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Relationship between Saliva Factors Measured Using the SILL-Ha Saliva Test System and Blood Cell Counts according to Perceived Stress Scale Scores in Female College Students
J Dent Hyg Sci 2021;21:150-7
Published online September 30, 2021;
© 2021 Korean Society of Dental Hygiene Science.

Sun-Mi Lee1 , Eun-Ha Jung2 , and Mi-Kyoung Jun3,†

1Department of Dental Hygiene, Dongnam Health University, Suwon 16328, 2Department of Dental Hygiene, Yonsei University, Wonju 26493, 3Sae•e Dental Clinic, Suwon 16294, Korea
Correspondence to: Mi-Kyoung Jun,
Sae•e Dental Clinic, 109-8, Songwon-ro, Jangan-gu, Suwon 16294, Korea
Tel: +82-31-255-9010, Fax: +82-0504-390-2116, E-mail:
Received June 14, 2021; Revised August 23, 2021; Accepted August 26, 2021.
This is an Open Access article distributed under the terms of the Creative Commons Attribution Non-Commercial License ( which permits unrestricted non-commercial use, distribution, and reproduction in any medium, provided the original work is properly cited.
Background: Stress as a cause of mental health problems is known to be more prevalent in women than in men and has a negative effect on several aspects of physical health, such as the composition of blood and saliva. This study investigated the relationship of perceived stress with blood cell counts, saliva flow rate, and saliva factors.
Methods: We recruited women in their 20s with a high prevalence of stress. Stress was evaluated using the Korean version of the perceived stress scale. Blood tests included white blood cell, hemoglobin, and platelet. We then examined the saliva flow rate and cariogenic bacteria level, acidity, occult blood, buffer capacity, leukocyte level, protein level, and ammonia level using rinse water with the SILL-Ha saliva test system.
Results: In a total of 70 participants, the average age was 21.64 years old, the average perceived stress score was 16.96±4.32, and high levels of stress were reported by 80% of the participants (n=56). The high-stress group had lower hemoglobin levels. In addition, the high-stress group showed a lower saliva flow rate than the low-stress group, and there was a difference in the salivary acidity and buffer capacity. The total perceived stress score showed a positive correlation with acidity and negative correlation with buffer capacity and the hemoglobin level.
Conclusion: This study found that stress in female college students might affect the composition of blood and saliva. High levels of stress were positively correlated with the hemoglobin level, saliva flow rate, and acidity and negatively correlated with the buffer capacity.
Keywords : Blood cell count, Oral health, Perceived stress scale, Saliva

Stress itself is an unavoidable part of life among people in the modern age, and the concept of stress has gained importance as it has been linked as a contributing factor to many diseases1). Perceptions of stress vary from person to person and depend on interpersonal, academic, and enviro-nmental factors. In a previous study targeting college students, it was reported that junior freshmen had higher stress levels than students in other grades, and stress levels of female students were more than twice as high as that of male students2). Individuals in their early 20s are generally known to have a physically healthy life cycle with low risk of mortality or disease morbidity. However, they are exposed to high stress levels due to poor health habits, uncertainty about the future, and excessive competition among their peers. Exposure to such stress can affect not only their current health status but also their health levels when they become as they become older3). In Korea, efforts related to health promotion are still mainly focused on middle-aged and elderly people. Therefore, there is a demand for health management programs for young people because they are not usually the target population for health promotion4).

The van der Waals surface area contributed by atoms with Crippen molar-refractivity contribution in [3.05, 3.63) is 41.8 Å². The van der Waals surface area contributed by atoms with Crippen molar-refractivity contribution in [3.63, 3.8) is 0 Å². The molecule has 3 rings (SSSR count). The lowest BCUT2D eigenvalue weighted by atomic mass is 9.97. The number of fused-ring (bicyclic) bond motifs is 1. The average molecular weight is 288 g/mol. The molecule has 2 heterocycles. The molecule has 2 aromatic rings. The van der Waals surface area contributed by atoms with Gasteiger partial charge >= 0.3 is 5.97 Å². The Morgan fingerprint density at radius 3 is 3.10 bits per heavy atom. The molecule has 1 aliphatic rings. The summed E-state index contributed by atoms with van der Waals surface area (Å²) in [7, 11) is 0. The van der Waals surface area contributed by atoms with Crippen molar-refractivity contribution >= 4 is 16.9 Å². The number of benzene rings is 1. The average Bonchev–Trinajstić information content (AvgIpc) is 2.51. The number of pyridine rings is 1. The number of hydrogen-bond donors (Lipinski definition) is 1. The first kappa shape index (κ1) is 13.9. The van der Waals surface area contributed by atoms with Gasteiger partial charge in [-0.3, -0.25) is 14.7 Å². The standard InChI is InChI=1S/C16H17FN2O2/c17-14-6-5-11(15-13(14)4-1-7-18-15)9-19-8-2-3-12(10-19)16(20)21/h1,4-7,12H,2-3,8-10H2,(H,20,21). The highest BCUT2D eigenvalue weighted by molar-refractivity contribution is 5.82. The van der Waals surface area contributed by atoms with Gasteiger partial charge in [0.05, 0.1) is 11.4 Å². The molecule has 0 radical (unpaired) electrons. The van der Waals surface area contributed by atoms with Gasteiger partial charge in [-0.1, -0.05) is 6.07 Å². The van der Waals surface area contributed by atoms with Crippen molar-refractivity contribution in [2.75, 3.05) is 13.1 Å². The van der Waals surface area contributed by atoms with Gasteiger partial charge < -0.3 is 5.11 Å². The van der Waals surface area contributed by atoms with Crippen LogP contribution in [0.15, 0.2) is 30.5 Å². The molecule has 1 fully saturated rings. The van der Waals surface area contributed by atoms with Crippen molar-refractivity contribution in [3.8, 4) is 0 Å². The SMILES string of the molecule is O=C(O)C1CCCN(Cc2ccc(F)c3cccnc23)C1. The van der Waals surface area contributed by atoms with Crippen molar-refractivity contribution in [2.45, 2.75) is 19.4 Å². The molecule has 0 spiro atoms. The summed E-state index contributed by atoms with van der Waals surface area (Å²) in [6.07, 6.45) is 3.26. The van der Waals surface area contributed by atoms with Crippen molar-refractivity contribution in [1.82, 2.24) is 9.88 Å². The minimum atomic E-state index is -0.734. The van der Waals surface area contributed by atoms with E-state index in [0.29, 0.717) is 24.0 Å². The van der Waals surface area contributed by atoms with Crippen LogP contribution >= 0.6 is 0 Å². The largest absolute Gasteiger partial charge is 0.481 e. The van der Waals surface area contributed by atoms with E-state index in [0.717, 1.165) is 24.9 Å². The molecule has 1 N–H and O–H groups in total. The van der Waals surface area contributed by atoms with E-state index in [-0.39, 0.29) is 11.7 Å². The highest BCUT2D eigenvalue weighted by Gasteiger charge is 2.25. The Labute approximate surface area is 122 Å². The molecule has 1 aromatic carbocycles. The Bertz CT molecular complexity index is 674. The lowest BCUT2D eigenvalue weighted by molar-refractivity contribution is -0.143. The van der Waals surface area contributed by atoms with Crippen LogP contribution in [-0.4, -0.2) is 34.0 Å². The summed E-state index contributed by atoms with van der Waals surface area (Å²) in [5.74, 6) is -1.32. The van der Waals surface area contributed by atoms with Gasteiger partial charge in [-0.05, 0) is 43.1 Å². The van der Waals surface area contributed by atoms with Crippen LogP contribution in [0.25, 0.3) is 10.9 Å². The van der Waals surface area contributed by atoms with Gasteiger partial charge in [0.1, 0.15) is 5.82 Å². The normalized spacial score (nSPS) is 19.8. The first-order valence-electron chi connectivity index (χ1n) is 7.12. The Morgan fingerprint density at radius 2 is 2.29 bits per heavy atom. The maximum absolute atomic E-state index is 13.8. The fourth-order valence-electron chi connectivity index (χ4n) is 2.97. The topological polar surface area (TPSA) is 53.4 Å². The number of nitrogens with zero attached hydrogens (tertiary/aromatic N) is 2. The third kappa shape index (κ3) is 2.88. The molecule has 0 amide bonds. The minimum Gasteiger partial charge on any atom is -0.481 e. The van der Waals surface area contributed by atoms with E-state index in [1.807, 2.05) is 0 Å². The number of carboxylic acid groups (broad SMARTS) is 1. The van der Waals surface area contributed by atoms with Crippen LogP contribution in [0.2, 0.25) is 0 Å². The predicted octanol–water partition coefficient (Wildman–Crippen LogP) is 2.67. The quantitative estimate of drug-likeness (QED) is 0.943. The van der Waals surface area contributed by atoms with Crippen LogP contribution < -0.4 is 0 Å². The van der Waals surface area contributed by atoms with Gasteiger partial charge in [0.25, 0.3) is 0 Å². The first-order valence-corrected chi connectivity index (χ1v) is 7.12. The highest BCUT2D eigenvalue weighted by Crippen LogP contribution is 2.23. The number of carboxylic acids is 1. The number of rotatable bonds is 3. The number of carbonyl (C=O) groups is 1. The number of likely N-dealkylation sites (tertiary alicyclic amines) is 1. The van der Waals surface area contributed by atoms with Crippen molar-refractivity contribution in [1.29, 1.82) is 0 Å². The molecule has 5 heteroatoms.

The effect of stress on the salivary gland occurs through the autonomic nervous system. The parasympathetic nerves cause vasodilation and increased salivation. In contrast, the sympathetic nervous system causes a complex series of reactions that do not significantly affect the salivary glands, causing the secretion of protein-rich saliva5). The general view about the effect of stress on saliva flow rate is that both acute and chronic stress cause a decrease in the saliva flow rate6,7). In addition, research on the effect of stress on changes in saliva components includes studies on the relationship between high stress and salivary cortisol concentration8) and between salivary cortisol levels and self-reported stress scale scores9).

Saliva consists of 99.5% water, 0.5% organic components, and inorganic components that maintain the oral environment. Its functions include buffer capacity, antibacterial action, antiviral action, antifungal action, tissue coding, lubrication, remineralization, and aiding in digestion10). However, when salivary problems occur, the risk of oral issues increases, which adversely affects overall oral health.

In addition, in a previous study on the relationship between stress and blood characteristics, the blood glucose level and stress level showed a positive correlation, and among the blood characteristics, the uric acid level showed a positive correlation with stress levels11). Consequently, it was confirmed that stress also affected blood components.